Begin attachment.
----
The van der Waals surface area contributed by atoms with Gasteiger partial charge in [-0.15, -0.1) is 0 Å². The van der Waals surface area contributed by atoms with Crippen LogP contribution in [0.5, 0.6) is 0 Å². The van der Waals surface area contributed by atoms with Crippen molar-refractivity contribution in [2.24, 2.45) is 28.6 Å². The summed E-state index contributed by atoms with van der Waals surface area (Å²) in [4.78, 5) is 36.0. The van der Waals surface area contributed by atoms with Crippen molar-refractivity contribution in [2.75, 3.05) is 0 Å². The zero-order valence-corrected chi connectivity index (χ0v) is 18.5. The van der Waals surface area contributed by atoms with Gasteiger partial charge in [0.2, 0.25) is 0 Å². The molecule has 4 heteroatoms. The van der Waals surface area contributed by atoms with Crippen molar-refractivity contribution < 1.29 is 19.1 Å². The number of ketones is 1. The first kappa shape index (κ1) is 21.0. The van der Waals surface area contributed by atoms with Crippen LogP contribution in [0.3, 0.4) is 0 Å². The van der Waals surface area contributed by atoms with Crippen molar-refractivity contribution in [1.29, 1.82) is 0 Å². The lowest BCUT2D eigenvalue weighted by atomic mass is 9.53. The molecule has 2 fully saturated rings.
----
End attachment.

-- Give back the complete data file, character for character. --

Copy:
The van der Waals surface area contributed by atoms with Gasteiger partial charge in [-0.15, -0.1) is 0 Å². The van der Waals surface area contributed by atoms with Crippen LogP contribution in [0.5, 0.6) is 0 Å². The van der Waals surface area contributed by atoms with Crippen molar-refractivity contribution in [2.24, 2.45) is 28.6 Å². The summed E-state index contributed by atoms with van der Waals surface area (Å²) in [4.78, 5) is 36.0. The van der Waals surface area contributed by atoms with Crippen molar-refractivity contribution in [2.75, 3.05) is 0 Å². The zero-order valence-corrected chi connectivity index (χ0v) is 18.5. The van der Waals surface area contributed by atoms with Gasteiger partial charge in [0.2, 0.25) is 0 Å². The molecule has 4 heteroatoms. The van der Waals surface area contributed by atoms with Crippen molar-refractivity contribution < 1.29 is 19.1 Å². The number of ketones is 1. The first kappa shape index (κ1) is 21.0. The van der Waals surface area contributed by atoms with Crippen LogP contribution in [0.3, 0.4) is 0 Å². The van der Waals surface area contributed by atoms with Crippen molar-refractivity contribution in [1.29, 1.82) is 0 Å². The lowest BCUT2D eigenvalue weighted by atomic mass is 9.53. The molecule has 2 fully saturated rings.